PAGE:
After making a few initial blocks I found that I did not like very large pieces dominate the block. I preferred smaller bits.  This way there was more interest and movement. So I changed up my strategy. If the piece was large enough for me to cut out 5"x5" square or a 2" strip I would cut those out, put them aside and work with what was left. This ensured that one fabric did not dominate the block and it had more movement.

I have made a bunch of blocks but not really sure what I will do with them. On the flip side I don't think I have made much of a dent to my scrap bin. This could just end up being a really long term WIP :)

Monday, September 19, 2016

Bloggers Quilt Festival - Fall 2016

I look forward to the Blogger's Quilt Festival hosted by Amy Ellis every year as it is good to see all the great quilts out there and meet old and new quilting friends.

This year I am submitting my 'Weight of Love' quilt in the hand quilted category.

I started this quilt in Libs Elliot's workshop with the Seattle Modern Quilt Guild. Libs has a very trendy, techno, digital vibe in her work so I decided to take a different slant when putting her 'Weight of Love' pattern together. I went with more classic Peppered Cottons from Studio E fabrics. The colors are very saturated and have great depth.  

A ton of Y-seams later, I decided to hand quilt using DMC Perle Cotton thread in similar saturated colors. 

I simply love the texture it created. 

More about the making of this quilt here.

To see other great quilts please visit:

Category: Hand Quilted

Sunday, August 7, 2016

Dresden Quilt

I was looking to make a baby quilt for our friends who just had a little girl. Inspired by this fabric I picked up from Dry Goods Design a while back I decided to make Dresden blocks in matching colors. 

Kona color chart comes in real handy on such occasions. I was able to find the colors that closely matched the colors in the fabric.
  • Cactus
  • Citrus
  • Azalea
  • Breakers
  • Jade
  • Petal

I skipped the burnt orange and found a print by Lotta Jansdotter that matched the color for binding.

I used Wrights EZ Quilting Dresden Ruler and the petals are 3.5" in size. The center circle is 3.5" in diameter. I recently purchased a Grace Company 360 TrueCut Circle Cutter which made cutting the circles a breeze.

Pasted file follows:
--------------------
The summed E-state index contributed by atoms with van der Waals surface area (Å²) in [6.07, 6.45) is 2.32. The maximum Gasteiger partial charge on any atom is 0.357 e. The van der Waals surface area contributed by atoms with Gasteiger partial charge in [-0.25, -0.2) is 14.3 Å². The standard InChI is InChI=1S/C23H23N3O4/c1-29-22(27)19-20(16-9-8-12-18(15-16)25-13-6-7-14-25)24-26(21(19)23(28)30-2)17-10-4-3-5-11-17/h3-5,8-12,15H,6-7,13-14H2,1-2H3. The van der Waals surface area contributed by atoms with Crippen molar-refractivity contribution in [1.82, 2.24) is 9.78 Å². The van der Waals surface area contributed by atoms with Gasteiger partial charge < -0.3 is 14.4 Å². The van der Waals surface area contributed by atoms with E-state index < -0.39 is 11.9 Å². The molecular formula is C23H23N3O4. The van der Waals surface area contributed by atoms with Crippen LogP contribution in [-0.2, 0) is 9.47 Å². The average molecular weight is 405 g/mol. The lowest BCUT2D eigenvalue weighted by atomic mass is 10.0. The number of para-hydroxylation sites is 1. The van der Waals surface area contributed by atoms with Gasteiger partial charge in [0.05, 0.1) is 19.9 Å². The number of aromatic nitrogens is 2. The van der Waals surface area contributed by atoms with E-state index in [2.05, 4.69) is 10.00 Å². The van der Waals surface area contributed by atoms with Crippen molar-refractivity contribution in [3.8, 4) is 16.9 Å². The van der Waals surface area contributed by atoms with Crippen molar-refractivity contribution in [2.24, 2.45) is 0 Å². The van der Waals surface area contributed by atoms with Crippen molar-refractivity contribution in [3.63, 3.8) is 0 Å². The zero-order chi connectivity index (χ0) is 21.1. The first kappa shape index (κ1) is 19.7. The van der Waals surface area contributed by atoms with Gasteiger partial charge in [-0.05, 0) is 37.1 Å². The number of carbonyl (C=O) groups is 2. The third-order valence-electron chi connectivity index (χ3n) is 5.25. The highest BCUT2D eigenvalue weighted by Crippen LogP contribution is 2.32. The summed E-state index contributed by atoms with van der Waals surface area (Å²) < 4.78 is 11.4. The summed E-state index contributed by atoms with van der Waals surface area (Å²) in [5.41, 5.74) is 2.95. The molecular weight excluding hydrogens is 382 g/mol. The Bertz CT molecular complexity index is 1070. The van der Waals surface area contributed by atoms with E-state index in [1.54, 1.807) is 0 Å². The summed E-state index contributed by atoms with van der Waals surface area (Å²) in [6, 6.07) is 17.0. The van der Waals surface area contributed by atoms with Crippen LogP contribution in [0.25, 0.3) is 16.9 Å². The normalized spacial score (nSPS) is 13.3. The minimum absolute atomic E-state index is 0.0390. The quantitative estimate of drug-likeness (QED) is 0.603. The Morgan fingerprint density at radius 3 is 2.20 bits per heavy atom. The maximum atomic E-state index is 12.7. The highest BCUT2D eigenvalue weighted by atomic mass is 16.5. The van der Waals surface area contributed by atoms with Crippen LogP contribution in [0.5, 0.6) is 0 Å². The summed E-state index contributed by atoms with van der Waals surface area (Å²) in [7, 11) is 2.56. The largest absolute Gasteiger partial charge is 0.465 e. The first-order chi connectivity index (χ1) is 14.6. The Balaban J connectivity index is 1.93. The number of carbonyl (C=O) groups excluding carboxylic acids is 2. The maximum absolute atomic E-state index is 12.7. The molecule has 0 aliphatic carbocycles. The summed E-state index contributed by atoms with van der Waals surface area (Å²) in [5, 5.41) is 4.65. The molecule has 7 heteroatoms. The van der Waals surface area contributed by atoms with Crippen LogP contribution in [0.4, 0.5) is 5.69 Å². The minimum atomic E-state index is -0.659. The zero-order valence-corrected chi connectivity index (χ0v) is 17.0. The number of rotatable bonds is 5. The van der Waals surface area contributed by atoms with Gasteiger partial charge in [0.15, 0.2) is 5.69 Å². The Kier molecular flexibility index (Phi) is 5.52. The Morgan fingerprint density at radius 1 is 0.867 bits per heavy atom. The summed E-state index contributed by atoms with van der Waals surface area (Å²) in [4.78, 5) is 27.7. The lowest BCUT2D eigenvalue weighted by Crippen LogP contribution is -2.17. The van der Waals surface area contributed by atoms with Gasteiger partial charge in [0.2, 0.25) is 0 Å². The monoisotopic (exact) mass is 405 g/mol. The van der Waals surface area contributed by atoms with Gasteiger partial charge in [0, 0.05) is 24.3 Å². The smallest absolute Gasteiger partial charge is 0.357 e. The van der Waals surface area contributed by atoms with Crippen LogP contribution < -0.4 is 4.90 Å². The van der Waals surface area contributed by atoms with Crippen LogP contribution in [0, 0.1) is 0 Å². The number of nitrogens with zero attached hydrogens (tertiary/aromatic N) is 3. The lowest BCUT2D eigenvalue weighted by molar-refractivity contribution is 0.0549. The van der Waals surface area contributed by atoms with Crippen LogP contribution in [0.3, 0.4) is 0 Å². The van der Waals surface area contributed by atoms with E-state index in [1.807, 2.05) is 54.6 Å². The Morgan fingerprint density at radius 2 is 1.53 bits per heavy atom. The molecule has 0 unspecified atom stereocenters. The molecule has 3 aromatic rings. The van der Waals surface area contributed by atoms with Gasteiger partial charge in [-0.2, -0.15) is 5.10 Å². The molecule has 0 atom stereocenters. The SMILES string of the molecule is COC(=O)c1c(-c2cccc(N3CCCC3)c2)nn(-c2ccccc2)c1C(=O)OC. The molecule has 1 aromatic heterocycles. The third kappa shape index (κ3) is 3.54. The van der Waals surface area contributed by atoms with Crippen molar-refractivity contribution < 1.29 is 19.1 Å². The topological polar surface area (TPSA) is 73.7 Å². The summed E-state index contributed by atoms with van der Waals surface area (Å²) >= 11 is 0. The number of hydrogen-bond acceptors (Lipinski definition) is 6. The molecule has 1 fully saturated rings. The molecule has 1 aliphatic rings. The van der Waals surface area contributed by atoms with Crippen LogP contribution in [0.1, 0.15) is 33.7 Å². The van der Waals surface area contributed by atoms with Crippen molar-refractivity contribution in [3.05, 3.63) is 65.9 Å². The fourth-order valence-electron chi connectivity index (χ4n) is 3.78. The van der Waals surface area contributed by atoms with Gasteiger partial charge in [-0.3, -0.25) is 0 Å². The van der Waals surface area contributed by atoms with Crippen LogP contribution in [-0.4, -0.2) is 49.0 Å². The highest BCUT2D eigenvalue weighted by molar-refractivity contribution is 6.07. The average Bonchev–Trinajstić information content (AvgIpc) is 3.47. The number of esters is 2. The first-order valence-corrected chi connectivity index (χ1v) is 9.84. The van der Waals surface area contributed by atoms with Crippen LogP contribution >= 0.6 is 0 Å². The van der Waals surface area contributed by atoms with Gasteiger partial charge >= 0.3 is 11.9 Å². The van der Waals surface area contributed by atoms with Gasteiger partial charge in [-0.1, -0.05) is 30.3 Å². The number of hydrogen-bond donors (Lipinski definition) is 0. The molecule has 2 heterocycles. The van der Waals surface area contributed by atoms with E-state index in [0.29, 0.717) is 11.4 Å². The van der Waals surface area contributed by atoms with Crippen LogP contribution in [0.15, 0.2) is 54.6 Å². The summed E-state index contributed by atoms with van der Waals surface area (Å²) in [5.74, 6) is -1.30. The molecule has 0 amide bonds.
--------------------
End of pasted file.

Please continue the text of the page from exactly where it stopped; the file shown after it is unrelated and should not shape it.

I machine appliquéd the Dresden plates on to 12" x 12" blocks of Kona white and pieced the top together.

For the quilting I went with stitch #4 on my Bernina and the walking foot. I increased the stitch length to 2.5 to get a more gentle curve. I like the texture it created. I think it tones down the otherwise stark lines of the blocks.

The quilt finishes at  36" x 48" and has a real fresh look to it. It reminds me of a kid's drawing.

This is a great quilt for a beginner and if you have any questions please free to contact me.

I recently got some labels printed from MadMadGraphics. I love how they turned out. One label attached and quilt packaged.

Wednesday, June 8, 2016

Weight of Love Quilt

In February, I took the Weight of Love workshop by Libs Elliot. Libs has a very edgy aesthetic and when picking fabric for her class I was torn between a vibrant modern palette or a more sedate contemporary one. In the end I could not resist cutting into the fat quarter bundle of Peppered Cottons by Studio E fabrics that I had purchased. They are just stunning in person and provided much needed color therapy while I was working with them.

I decided to use the entire stack of fabrics rather than limiting the palette to just a few colors. These were my picks. In some cases I mapped 2-3 fabrics for the same color slot. 

Cutting up the hexagons was the easy part. Sewing them together was a slow process with all the Y-seams and it took some perseverance. In retrospect a loose weave shot cotton was perhaps not the right choice for a pattern that required precision cutting and piecing. I had to heavily starch some of the pieces to make them easier to handle. 

Once the top was done I decided to add in a few hexagons as background to complete the top. I had already made up my mind to hand quilt this one with Perle cotton. I used size 8 thread and a good Sashiko needle for this. From previous experience with another hand quilting project I decided not to use Warm and Natural cotton batting as it is really hard on the fingers. Instead I used Hobbs Thermore Ultra Thin Polyster batting. The needle went through like butter. I used about 6 different colors of DMC Perle cotton to quilt this one.

Finally I faced the quilt as I am currently into the no binding look. This is going to be a wall quilt for the most part so facing seemed to fit the bill.

Finishing this quilt has been very satisfying. I am going to miss working on it. Leaving off with a few more pictures.

Linking up to: Quilt Story